Twitter and other tech firms to file legal action slamming Trump’s travel ban

This is an archived article and the information in the article may be outdated. Please look at the time stamp on the story to see when it was last updated.

twitter-web-genericHONG KONG — Top U.S. tech firms are preparing to join the legal fight against President Donald Trump’s travel ban.

Companies including Twitter and Netflix intend to file a court brief Sunday night opposing Trump’s executive order on immigration, according to two people familiar with the matter.

Others joining in the legal action are Salesforce, AppNexus and Uber, the people said, declining to be identified because the information isn’t yet public. Ride-hailing app Lyft said it will also participate.

Trump’s order represents “a sudden, seismic shift in the rules governing entry into the United States, and it departs dramatically from the principles that have governed our immigration law for decades,” the brief will say, according to a draft seen by CNNMoney.

The move is “inflicting substantial harm on U.S. companies” by hurting their ability to attract talent, increasing their costs of doing business and making it harder for them to compete internationally, the draft says.

The brief will be filed with the Ninth Circuit Court of Appeals, which on Sunday morning denied the U.S. government’s emergency request to resume Trump’s travel ban.

The appeals court has asked for both sides to file legal briefs before the court makes its final decision after a federal judge halted the program on Friday.

Trump’s executive order bars citizens of seven Muslim-majority countries from entering the U.S. for 90 days and all refugees from entering for 120 days. It also indefinitely halts refugees from Syria.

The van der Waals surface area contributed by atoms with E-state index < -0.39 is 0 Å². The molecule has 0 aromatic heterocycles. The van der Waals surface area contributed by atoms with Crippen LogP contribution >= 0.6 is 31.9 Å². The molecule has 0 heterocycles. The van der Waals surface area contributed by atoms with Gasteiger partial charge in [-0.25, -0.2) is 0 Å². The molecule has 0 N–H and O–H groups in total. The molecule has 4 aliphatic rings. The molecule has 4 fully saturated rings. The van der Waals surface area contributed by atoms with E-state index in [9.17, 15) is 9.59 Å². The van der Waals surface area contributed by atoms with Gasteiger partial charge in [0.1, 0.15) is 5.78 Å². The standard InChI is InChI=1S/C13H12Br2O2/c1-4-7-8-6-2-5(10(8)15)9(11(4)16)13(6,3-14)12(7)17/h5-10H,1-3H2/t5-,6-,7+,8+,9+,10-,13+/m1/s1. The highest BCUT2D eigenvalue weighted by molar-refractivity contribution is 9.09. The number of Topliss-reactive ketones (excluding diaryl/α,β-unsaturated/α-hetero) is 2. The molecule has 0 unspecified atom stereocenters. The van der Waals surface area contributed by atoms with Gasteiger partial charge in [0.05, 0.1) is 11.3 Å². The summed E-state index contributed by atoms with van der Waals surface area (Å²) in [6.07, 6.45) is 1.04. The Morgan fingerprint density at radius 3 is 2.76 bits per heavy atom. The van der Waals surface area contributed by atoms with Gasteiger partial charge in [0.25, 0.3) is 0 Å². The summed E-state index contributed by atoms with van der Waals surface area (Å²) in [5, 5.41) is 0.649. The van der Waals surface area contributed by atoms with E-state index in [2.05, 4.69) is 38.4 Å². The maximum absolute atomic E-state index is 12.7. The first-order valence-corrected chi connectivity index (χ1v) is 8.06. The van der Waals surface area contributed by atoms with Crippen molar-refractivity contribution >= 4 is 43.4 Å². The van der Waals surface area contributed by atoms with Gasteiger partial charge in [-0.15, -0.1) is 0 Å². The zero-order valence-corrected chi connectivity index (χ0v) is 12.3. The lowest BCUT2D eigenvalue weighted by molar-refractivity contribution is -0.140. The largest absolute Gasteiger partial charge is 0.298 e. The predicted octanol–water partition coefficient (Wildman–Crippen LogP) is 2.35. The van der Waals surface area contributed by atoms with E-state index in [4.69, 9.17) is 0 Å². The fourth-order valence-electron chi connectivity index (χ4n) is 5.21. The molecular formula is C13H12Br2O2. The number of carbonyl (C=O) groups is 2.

Tech companies have been at the vanguard of businesses opposing the ban. The legal brief expected to be filed Sunday night will emphasize the important role of immigration in the U.S. economy.

“Immigrants make many of the Nation’s greatest discoveries, and create some of the country’s most innovative and iconic companies,” the draft says.

“At the same time, America has long recognized the importance of protecting ourselves against those who would do us harm,” it adds. “But it has done so while maintaining the fundamental commitment to welcoming immigrants –through increased background checks and other controls on people seeking to enter our country.”

It’s not the first legal move by tech firms over Trump’s ban.

Amazon and Expedia filed motions in a federal lawsuit brought last week by the attorney general for Washington State, where the two companies are based. They argued the immigration order will hurt their employees and their businesses.

Apple is considering legal options over the travel ban, which has affected hundreds of its employees, CEO Tim Cook said last week.

Uber CEO Travis Kalanick on Thursday dropped out of Trump’s business advisory council, citing the ban.

“The executive order is hurting many people in communities all across America,” Kalanick wrote in a memo to employees. “Families are being separated, people are stranded overseas and there’s a growing fear the U.S. is no longer a place that welcomes immigrants.”

Tesla CEO Elon Musk has defended his decision to take part in the advisory council, saying it’s better to be on the inside where he can push Trump on issues like immigration and climate change.

— Rob McLean and Laura Jarrett contributed to this report.

By Jethro Mullen